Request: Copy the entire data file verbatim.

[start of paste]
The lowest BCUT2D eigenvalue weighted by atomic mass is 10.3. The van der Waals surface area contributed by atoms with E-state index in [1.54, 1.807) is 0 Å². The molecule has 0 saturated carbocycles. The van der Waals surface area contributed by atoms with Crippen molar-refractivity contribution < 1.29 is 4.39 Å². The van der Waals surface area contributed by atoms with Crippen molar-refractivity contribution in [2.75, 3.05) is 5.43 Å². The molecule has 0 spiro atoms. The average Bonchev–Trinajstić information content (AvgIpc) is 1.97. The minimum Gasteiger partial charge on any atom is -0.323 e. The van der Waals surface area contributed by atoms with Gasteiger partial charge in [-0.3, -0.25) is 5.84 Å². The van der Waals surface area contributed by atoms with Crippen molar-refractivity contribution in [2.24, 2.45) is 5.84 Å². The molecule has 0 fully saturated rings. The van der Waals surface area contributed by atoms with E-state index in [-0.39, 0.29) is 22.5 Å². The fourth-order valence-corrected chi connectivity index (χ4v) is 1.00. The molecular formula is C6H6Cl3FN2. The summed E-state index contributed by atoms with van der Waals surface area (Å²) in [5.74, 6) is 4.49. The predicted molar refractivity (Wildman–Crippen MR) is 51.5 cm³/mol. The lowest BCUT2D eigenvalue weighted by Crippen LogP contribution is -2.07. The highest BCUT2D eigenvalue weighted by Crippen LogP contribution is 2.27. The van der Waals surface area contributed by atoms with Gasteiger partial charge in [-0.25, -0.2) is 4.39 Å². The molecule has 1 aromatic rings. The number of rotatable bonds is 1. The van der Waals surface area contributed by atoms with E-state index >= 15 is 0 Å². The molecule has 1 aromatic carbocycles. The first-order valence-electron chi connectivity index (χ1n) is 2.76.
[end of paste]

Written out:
The lowest BCUT2D eigenvalue weighted by atomic mass is 10.3. The van der Waals surface area contributed by atoms with E-state index in [1.54, 1.807) is 0 Å². The molecule has 0 saturated carbocycles. The van der Waals surface area contributed by atoms with Crippen molar-refractivity contribution < 1.29 is 4.39 Å². The van der Waals surface area contributed by atoms with Crippen molar-refractivity contribution in [2.75, 3.05) is 5.43 Å². The molecule has 0 spiro atoms. The average Bonchev–Trinajstić information content (AvgIpc) is 1.97. The minimum Gasteiger partial charge on any atom is -0.323 e. The van der Waals surface area contributed by atoms with Gasteiger partial charge in [-0.3, -0.25) is 5.84 Å². The van der Waals surface area contributed by atoms with Crippen molar-refractivity contribution in [2.24, 2.45) is 5.84 Å². The molecule has 0 fully saturated rings. The van der Waals surface area contributed by atoms with E-state index in [-0.39, 0.29) is 22.5 Å². The fourth-order valence-corrected chi connectivity index (χ4v) is 1.00. The molecular formula is C6H6Cl3FN2. The summed E-state index contributed by atoms with van der Waals surface area (Å²) in [5.74, 6) is 4.49. The predicted molar refractivity (Wildman–Crippen MR) is 51.5 cm³/mol. The lowest BCUT2D eigenvalue weighted by Crippen LogP contribution is -2.07. The highest BCUT2D eigenvalue weighted by Crippen LogP contribution is 2.27. The van der Waals surface area contributed by atoms with Gasteiger partial charge in [-0.25, -0.2) is 4.39 Å². The molecule has 1 aromatic rings. The number of rotatable bonds is 1. The van der Waals surface area contributed by atoms with E-state index >= 15 is 0 Å². The molecule has 1 aromatic carbocycles. The first-order valence-electron chi connectivity index (χ1n) is 2.76.